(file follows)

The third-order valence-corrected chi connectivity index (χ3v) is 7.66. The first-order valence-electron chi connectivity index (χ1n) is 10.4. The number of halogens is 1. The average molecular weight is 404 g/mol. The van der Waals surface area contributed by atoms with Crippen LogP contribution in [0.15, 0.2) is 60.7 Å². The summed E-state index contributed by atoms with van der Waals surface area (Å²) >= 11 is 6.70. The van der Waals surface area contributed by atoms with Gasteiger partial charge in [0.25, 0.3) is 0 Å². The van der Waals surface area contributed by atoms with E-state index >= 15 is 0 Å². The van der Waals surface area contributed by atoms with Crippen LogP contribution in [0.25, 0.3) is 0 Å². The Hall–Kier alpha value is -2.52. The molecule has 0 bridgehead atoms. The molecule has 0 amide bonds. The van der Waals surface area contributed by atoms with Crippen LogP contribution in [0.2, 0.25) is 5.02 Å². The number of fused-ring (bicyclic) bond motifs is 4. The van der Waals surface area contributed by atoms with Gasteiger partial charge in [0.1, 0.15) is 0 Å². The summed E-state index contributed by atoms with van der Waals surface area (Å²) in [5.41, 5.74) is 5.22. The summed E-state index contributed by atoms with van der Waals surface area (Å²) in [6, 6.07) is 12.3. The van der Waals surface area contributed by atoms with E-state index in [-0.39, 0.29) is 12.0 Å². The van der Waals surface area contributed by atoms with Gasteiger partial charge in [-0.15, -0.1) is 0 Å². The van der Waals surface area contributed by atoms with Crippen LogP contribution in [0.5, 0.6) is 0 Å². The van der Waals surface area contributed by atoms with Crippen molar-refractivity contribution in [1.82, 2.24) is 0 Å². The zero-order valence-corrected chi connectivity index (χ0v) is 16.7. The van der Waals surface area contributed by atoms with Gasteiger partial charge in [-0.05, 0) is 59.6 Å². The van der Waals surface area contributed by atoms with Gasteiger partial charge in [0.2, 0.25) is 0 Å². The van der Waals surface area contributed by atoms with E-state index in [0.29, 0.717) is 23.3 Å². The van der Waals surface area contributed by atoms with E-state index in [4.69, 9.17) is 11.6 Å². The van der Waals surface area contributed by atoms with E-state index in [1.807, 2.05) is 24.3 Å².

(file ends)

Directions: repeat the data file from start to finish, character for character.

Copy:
The third-order valence-corrected chi connectivity index (χ3v) is 7.66. The first-order valence-electron chi connectivity index (χ1n) is 10.4. The number of halogens is 1. The average molecular weight is 404 g/mol. The van der Waals surface area contributed by atoms with Crippen LogP contribution in [0.15, 0.2) is 60.7 Å². The summed E-state index contributed by atoms with van der Waals surface area (Å²) >= 11 is 6.70. The van der Waals surface area contributed by atoms with Gasteiger partial charge in [0.25, 0.3) is 0 Å². The van der Waals surface area contributed by atoms with E-state index >= 15 is 0 Å². The van der Waals surface area contributed by atoms with Crippen LogP contribution in [0.25, 0.3) is 0 Å². The Hall–Kier alpha value is -2.52. The molecule has 0 bridgehead atoms. The molecule has 0 amide bonds. The van der Waals surface area contributed by atoms with Crippen LogP contribution in [0.2, 0.25) is 5.02 Å². The number of fused-ring (bicyclic) bond motifs is 4. The van der Waals surface area contributed by atoms with Gasteiger partial charge in [0.1, 0.15) is 0 Å². The summed E-state index contributed by atoms with van der Waals surface area (Å²) in [5.41, 5.74) is 5.22. The summed E-state index contributed by atoms with van der Waals surface area (Å²) in [6, 6.07) is 12.3. The van der Waals surface area contributed by atoms with E-state index in [-0.39, 0.29) is 12.0 Å². The van der Waals surface area contributed by atoms with Gasteiger partial charge in [-0.15, -0.1) is 0 Å². The van der Waals surface area contributed by atoms with Crippen LogP contribution in [0.5, 0.6) is 0 Å². The van der Waals surface area contributed by atoms with Crippen molar-refractivity contribution in [1.82, 2.24) is 0 Å². The zero-order valence-corrected chi connectivity index (χ0v) is 16.7. The van der Waals surface area contributed by atoms with Gasteiger partial charge in [-0.05, 0) is 59.6 Å². The van der Waals surface area contributed by atoms with Gasteiger partial charge in [0.2, 0.25) is 0 Å². The van der Waals surface area contributed by atoms with E-state index in [0.29, 0.717) is 23.3 Å². The van der Waals surface area contributed by atoms with E-state index in [4.69, 9.17) is 11.6 Å². The van der Waals surface area contributed by atoms with E-state index in [1.807, 2.05) is 24.3 Å².